Sunday, 15 March 2015

Who was that mystery traveller on the Chicago 'L' train?


On August 25, 1989, after an evening out with friends to say farewell to a memorable summer, a young man stepped out of a car into a rainy, windy Chicago night. The streets were unusually quiet save for a dog's bark and a racing cab probably late for a fare. Walking down the stairs to the platform he looked up at the transit board to see when the next train to Evanston would arrive. Instantly, a wave of uncertainty spread from head to toe as a realization set in. Wrong train stop. Wrong station. Wrong side of town.
Racing back up to street level he frantically searched his pockets hoping to find a quarter to call a cab. Finally, in his last pocket to check he found a quarter - it was the only coin he had. There was a phone booth across the street - his only chance he thought. So, aided by the dim light from a sorry excuse for street lamp above he dialed a taxi's number. “Sorry sir”, came the dispatcher's voice from the other end. “You’ll need to give us a physical address. We can’t pick you up from a phone booth. Have a good night. Good-bye.”
No quarters. No change. No cell phone. Just a prepaid train stub. He'd been advised many times that this wasn’t the time of day to be navigating the streets alone. Boarding an unfamiliar train in the dead of night was his only way home. With a heavy reluctance he walked back to the station...down the stairs and waited.
A train’s lone headlight broke through the fog and rain. No choice but to get aboard. The doors slid open and after glancing around he saw that vacant stares were the only occupants of the late night train. Finding a seat he took stock of those around. The usual late night riders he surmised. Don’t stare. Don’t look out of place. Don’t panic.
“Division is our next stop. Division.” The conductor said. A few moments later: “Chicago is our next stop. Chicago”. Those stops sounded familiar but, there was a problem. He was on the ‘Blue’ line – and should have been on the ‘Red’.
Each time the doors opened, he jumped up to survey his surroundings since the windows were wet with condensation and the rain reflected thousands of tiny lights. Maybe he would recognize something significant. No. Just another wet platform. Just another person looking for a half smoked cigarette.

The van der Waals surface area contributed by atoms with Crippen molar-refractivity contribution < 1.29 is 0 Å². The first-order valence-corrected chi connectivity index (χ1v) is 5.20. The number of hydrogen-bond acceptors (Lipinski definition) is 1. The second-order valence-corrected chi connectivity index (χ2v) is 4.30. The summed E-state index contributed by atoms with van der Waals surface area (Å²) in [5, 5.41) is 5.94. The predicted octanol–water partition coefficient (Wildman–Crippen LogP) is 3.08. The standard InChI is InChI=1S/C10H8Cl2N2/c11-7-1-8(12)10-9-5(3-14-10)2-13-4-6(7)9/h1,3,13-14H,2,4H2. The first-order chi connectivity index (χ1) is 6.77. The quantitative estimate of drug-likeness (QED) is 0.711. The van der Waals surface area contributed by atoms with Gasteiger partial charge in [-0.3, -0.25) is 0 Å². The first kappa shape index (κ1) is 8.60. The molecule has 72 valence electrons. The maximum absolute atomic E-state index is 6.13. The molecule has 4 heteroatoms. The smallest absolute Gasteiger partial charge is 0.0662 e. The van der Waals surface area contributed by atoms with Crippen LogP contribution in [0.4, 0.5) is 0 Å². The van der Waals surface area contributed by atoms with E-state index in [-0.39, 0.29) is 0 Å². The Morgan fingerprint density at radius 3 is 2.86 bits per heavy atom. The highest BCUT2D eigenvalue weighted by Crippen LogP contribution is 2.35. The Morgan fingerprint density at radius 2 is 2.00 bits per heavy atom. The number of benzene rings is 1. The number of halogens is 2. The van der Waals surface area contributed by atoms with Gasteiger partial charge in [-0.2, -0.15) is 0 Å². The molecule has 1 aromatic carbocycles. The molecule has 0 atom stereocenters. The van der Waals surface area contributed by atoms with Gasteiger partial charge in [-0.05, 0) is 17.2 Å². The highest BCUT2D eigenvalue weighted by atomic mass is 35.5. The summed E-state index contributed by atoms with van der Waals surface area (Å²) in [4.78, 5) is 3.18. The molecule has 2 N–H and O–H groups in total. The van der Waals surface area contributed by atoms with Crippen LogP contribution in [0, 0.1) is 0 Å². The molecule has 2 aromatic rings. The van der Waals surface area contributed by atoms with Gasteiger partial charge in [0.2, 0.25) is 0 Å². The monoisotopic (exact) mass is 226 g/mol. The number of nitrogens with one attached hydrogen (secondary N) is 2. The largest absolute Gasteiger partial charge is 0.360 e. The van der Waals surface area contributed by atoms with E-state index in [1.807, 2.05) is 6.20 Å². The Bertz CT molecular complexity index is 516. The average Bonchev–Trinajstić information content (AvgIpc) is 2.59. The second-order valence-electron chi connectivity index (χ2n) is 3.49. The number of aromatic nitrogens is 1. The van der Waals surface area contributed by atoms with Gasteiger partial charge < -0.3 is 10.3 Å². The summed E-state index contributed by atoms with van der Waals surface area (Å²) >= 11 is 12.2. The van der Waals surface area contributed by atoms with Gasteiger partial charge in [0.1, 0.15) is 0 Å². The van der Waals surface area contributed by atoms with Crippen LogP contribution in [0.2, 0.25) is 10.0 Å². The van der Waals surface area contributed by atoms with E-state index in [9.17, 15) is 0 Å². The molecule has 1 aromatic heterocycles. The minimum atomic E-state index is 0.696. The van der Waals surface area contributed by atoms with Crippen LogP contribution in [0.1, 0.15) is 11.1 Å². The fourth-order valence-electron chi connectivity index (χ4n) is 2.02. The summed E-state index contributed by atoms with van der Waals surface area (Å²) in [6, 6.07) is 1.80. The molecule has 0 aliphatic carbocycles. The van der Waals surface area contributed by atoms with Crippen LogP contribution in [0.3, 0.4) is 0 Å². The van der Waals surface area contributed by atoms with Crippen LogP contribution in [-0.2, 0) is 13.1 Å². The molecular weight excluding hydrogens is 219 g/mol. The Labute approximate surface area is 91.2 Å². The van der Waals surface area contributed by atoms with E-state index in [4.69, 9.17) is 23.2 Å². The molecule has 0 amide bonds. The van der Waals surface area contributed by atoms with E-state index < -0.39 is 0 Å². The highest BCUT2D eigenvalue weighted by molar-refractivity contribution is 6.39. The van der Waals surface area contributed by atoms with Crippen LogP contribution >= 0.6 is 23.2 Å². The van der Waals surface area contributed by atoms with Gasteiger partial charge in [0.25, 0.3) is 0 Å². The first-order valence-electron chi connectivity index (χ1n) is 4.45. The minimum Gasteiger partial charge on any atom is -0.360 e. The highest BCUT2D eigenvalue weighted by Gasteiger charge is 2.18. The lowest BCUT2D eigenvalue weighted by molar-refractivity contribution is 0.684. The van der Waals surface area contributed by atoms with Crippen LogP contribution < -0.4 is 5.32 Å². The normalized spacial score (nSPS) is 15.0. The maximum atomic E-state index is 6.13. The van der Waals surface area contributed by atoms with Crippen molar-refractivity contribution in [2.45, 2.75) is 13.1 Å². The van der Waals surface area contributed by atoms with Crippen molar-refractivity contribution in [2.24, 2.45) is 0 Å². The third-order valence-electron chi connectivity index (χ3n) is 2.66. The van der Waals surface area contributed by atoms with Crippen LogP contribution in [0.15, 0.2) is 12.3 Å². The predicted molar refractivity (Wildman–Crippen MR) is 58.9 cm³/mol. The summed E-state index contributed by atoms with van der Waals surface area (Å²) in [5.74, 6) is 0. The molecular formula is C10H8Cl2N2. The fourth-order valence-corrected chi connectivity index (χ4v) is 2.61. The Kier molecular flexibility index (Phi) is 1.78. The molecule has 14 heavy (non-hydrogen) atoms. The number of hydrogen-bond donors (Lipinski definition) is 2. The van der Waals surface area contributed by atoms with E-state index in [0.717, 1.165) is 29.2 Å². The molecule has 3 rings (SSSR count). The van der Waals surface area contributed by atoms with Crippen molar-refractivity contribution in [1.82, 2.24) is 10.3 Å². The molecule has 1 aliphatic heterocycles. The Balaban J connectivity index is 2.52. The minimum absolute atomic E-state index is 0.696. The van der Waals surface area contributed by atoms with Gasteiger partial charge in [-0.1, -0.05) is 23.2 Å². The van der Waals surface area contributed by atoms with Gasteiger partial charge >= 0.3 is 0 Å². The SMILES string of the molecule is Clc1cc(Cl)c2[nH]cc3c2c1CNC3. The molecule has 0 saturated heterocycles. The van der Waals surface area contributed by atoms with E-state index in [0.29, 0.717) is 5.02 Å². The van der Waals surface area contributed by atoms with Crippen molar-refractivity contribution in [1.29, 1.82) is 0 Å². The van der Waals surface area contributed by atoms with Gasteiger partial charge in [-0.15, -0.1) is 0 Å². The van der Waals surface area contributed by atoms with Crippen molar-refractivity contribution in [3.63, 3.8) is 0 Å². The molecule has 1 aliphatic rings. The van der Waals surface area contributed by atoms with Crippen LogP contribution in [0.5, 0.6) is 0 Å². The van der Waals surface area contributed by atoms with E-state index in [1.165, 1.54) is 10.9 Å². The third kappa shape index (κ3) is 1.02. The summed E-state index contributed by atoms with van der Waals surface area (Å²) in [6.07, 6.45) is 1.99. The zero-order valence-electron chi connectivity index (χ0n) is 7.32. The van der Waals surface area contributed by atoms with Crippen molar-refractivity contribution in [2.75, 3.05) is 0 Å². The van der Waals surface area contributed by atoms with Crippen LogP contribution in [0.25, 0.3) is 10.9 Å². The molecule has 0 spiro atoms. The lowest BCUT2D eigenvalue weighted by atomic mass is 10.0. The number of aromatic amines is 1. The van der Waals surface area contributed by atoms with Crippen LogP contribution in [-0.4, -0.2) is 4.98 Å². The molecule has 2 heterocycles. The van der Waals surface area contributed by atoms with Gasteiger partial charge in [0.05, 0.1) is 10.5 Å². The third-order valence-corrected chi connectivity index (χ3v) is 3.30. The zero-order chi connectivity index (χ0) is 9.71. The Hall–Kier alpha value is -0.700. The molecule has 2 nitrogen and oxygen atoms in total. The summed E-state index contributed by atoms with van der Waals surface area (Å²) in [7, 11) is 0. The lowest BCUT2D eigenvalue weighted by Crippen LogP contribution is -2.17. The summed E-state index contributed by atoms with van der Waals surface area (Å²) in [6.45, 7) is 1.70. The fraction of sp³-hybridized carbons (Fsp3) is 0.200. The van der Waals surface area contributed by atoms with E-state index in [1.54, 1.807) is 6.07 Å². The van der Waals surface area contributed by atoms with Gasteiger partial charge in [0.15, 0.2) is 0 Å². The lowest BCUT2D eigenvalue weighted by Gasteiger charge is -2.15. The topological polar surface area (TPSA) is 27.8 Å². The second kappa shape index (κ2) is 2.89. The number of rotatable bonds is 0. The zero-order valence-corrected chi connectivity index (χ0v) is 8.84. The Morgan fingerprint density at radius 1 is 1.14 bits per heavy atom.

“Where’re you headed?” came a voice from a seat behind him. “I’ve noticed you getting up each time the doors open”, she said. An elderly lady riding the late night Chicago train was the last person he thought would - or even should - be commuting by herself.
“Yeah. Trying to get back north to Evanston. Got on the wrong train.” His voice quivered.
Looking at him with a strange sort of familiar tenderness, she replied, “That’s where I’m going. I just came from the airport and I’m going up to visit my daughter. You can travel with me…but could you help carry my suitcase?”
“Sure. No problem. Thank you.” Relief washed over him.
Not much was said for the duration of the ride. A transfer at Union Station was required to get on the ‘Red’ line to Howard. About thirty minutes later the voice on the speaker broke the quietness of the ride, “Dempster is the next stop. Dempster.” “That’s my stop”, she said. “Mine, too”, he replied.
The doors opened and they exited the train. Across the platform and down the stairs they went. He handed the lady her suitcase. She turned left and the man turned right. No sooner had they gone their separate ways when he turned to say ‘Thank you’ once again to the lady who accompanied him safely home.
But she was gone. Not a footstep. Not a breeze. Not a trace. Nothing.
I didn’t see her again.
Was it fate? Did mere circumstance cause our paths to meet? Or, was an angel of God riding the Chicago “L” train that late night? Whoever that person was that appeared so unexpectedly, and then disappeared so suddenly, I believe God was watching over me that night. We tend to think that God only acted and appeared to people in the Bible. But he’s as present and active now as he was then. God is here with us. He promised never to leave.

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